A concept image from the 1976 plan for 16th Street Mall. (© Pei Cobb Freed & Partners)
What happens next:

Welcome to the wild world of committees.

There are five different committees with more than 60 members working on this thing right now. They include everyone from the Denver district attorney, Beth McCann, to Erin Trapp, the CEO of the Biennial of the Americas. (As Jon Murray has reported, there have been some community concerns that the committees aren’t representative of the whole city.)

The committee members’ job is to listen to presentations from city agencies, the public and various institutions. Then they’ll grade each project on a few criteria.

“They all have foundational criteria that focus on project readiness and bond funding eligibility,” said Courtney Law, spokeswoman for the Denver Department of Finance. “Does it serve a governmental purpose and have a ten-year useful life?”

They’ll also consider factors such as equity, or the idea that spending should be justly distributed across the city. That, in theory, should counterbalance concerns that well-funded areas such as RiNo can goose their projects’ chances by paying for preliminary work.

Midway through May, the committees will give their recommendations to Mayor Michael Hancock. That list will be shared with the public in June, and it will go to the full Denver City Council for consideration and a vote in early July.

If the council approves, the referendum will be scheduled and Denver residents will vote on the potential new debt in November. The city anticipates that the debt issuance wouldn’t require a tax rate increase. The last time Denver did this kind of bonds package was in 2007, when voters approved about $550 million in spending.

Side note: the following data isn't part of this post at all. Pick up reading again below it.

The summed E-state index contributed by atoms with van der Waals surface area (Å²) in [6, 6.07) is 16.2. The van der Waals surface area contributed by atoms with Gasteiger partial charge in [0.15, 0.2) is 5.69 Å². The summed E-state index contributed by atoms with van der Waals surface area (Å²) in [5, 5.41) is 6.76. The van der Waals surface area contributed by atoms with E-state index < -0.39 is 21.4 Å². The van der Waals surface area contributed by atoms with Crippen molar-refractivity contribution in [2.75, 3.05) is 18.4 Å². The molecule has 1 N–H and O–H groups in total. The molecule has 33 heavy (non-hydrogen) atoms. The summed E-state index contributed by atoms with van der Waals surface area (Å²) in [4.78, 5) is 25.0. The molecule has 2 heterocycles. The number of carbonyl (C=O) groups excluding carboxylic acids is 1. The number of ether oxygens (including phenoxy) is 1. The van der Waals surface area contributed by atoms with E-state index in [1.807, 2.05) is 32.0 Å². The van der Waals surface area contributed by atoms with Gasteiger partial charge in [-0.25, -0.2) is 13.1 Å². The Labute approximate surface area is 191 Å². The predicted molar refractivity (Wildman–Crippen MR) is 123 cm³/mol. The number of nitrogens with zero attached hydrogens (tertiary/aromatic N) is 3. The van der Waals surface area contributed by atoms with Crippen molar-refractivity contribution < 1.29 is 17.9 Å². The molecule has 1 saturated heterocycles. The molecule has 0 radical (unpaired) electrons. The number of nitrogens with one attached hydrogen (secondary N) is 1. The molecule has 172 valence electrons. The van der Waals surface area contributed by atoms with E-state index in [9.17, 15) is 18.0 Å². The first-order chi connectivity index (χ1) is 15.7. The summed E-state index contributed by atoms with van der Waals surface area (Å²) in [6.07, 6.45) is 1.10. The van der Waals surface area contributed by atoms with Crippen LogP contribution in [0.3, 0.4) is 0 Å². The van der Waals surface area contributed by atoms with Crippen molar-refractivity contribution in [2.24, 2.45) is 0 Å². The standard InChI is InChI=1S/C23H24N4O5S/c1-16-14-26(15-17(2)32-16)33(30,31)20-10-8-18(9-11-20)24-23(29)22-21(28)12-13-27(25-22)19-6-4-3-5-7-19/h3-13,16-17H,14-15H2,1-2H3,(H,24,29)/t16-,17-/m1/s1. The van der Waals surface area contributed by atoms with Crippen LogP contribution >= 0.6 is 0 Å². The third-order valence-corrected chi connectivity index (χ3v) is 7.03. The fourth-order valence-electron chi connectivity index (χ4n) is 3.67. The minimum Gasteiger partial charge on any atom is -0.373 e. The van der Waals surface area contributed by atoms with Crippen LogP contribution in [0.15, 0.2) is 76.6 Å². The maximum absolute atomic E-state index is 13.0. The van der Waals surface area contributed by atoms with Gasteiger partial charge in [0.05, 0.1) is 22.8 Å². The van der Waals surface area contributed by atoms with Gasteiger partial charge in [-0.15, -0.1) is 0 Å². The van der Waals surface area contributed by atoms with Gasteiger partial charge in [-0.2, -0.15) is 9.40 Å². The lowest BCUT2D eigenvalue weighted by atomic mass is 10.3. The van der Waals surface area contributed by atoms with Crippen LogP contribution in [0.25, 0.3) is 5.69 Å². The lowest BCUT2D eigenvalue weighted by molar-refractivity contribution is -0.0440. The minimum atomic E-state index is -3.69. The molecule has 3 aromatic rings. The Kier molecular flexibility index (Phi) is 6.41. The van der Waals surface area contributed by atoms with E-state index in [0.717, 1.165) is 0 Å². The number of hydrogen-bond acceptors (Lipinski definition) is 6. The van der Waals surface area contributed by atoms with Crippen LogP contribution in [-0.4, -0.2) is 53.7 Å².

A rendering of the long-term plan for a recreational area in Paco Sanchez Park. A plaza envisioned for Paco Sanchez Park. (City of Denver/Dig Studio/PORT Urbanism/Independent Architecture)
A rendering of the long-term plan for a recreational area in Paco Sanchez Park. A plaza envisioned for Paco Sanchez Park. (City of Denver/Dig Studio/PORT Urbanism/Independent Architecture)
If you have an opinion:

If you want to make a public comment on the big list of hundreds of still-eligible proposals, you can speak at the beginning of the appropriate sub-committee meeting.

The last one on parks is at 9 a.m. Thursday, April 27; the last on transportation is 4 p.m., May 4. There are numerous meetings of the “executive” committee after that, and you can speak at any one.

All you have to do is sign-up by email — including your name and the project you’ll address — at least 24 hours early, and at least 48 hours if you need an interpreter. Here’s a calendar.

You could also simply email your comments to 2017gobond@denvergov.org.

This story has been updated to reflect new information about the city’s debt capacity.

Andrew Kenney

Author: Andrew Kenney

Andrew Kenney writes about public spaces, Denver phenomena and whatever else. He previously worked for six years as a reporter at The News & Observer in Raleigh, N.C. His most prized possession is his collection of bizarre voicemail. Leave him one at 303-502-2803, or email akenney@denverite.com.